Irrigation and drainage are necessary in Eastern Canada, where supplemental irrigation and artificial subsurface drainage is required for the production of high value horticultural crops. Given that water scarcity is likely to increase due to a changing climate and competing needs for water from other sectors, irrigation water may be less readily available in the future. This presents serious economic risks to agricultural producers, and environmental risks to habitats and ecosystems. Effective and fundamental change in current agricultural practices, particularly water management, is needed to protect livelihoods and ecosystems.
This project, led by Dr. Chandra A. Madramootoo, addresses the Agricultural Water Use Efficiency priority of the Agricultural Greenhouse Gases Program funded by Agriculture and Agri-Food Canada. It aims to investigate the effects of different water management systems in Eastern Canada on greenhouse gas (GHG) emissions.
The principal objective is to ascertain the effects of different irrigation and drainage practices on N2O, CO2 and CH4 emissions, and C sequestration, on both mineral and organic soils. GHG emissions data will be collected from study sites in Nova Scotia, Quebec and Ontario. Sites will comprise combinations of surface drainage, subsurface drainage, and sprinkler, surface drip, and subsurface drip irrigation and subirrigation. Based on the information obtained, and in conjunction with agricultural producers, producers’ organizations, and federal and provincial stakeholders, GHG mitigative strategies will be developed to increase water use efficiency, and enhance the profitability of Canadian farmers.
There are strong networking and capacity building components in order to disseminate the results of the project provincially, regionally, nationally and internationally. A multidisciplinary and collaborative approach will establish links between a diverse range of stakeholders, and build a world-class research and technology transfer network.
Objectives of the Project
This project will develop knowledge, technologies and Best Management Practices (BMPs) to mitigate the impacts of GHG in Canada generated by different agricultural and water management practices on both mineral and organic soils. Specific objectives of this project are:
- Conduct scientific research and measure, quantify, and validate the cause and effect relationships between irrigation, water table management, drainage and agronomic practices on GHG (N2O, CH4, and CO2) emissions, and carbon sequestration;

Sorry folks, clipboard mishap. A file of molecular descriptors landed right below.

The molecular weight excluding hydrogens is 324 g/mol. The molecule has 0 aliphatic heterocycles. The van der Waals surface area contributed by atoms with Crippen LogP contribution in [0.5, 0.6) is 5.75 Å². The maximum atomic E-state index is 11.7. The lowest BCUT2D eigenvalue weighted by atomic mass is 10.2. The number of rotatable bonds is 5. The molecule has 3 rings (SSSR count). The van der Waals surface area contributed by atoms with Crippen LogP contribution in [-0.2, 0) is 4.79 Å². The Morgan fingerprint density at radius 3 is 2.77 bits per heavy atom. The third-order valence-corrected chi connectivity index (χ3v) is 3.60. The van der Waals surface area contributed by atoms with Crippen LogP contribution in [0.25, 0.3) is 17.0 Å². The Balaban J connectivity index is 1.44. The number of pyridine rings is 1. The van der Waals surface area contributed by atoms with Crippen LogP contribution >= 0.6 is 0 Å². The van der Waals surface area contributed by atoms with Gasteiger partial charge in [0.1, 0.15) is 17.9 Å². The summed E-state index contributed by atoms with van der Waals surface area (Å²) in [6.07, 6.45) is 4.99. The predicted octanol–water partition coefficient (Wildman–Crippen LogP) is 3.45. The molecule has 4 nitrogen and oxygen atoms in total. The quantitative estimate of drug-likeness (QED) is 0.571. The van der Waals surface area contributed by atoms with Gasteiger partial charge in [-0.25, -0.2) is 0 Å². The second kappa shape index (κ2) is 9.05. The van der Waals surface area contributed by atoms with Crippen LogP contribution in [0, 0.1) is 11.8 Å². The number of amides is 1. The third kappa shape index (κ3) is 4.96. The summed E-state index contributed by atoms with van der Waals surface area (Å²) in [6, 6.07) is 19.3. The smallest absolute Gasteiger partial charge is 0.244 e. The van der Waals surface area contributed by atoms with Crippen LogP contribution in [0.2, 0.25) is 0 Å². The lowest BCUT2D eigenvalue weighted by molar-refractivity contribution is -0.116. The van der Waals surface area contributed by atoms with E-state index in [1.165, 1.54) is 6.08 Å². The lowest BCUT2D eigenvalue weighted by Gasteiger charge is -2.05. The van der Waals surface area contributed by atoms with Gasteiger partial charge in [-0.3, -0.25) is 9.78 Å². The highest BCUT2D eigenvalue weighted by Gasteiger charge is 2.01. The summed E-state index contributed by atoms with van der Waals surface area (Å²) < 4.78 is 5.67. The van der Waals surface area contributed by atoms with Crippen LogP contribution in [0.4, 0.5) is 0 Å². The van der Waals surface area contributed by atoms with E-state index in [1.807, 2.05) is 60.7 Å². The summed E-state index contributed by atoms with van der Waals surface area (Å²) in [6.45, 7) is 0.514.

- Investigate cost-effectiveness and benefits of new technologies for mitigating GHG emissions and improving water use efficiency under different water management systems;
- Investigate benefits and costs of adopting selected BMPs at the farm level using whole farm analysis;
- Develop and implement cost-effective technologies and BMPs through technology transfer vehicles to help Canadian crop producers mitigate GHGs, improve water use efficiency, reduce agricultural inputs, and improve economic returns;
- Develop and test regional models of agricultural GHG emissions to compare and evaluate the efficiency and cost-effectiveness of the different technologies and BMPs developed and to provide policy decision-support tools for decision-makers to encourage the implementation of profitable and sustainable GHG mitigation practices;
- Strengthen local, national and international networking channels to enhance partnerships, develop new relationships with agricultural producers and stakeholders, and to promote information sharing and dissemination of the technologies and BMPs developed; and
- Build Canadian professional capacity in GHG mitigation strategies for water use efficiency, and enhance Canadian contributions to the GRA.
About the Agricultural Greenhouse Gases Program
The AGGP represents Canada's initial contribution to the Global Research Alliance, an international network of more than 30 member-countries that will coordinate and increase agricultural research on greenhouse gas mitigation and make new mitigation technologies and beneficial management practices available to farmers. For more information on the Global Research Alliance, visit www.globalresearchalliance.org/
For more information, please contact Eduardo Ganem Cuenca by eduardo [dot] ganemcuenca [at] mcgill [dot] ca (email) or by phone: (514) 398-8779.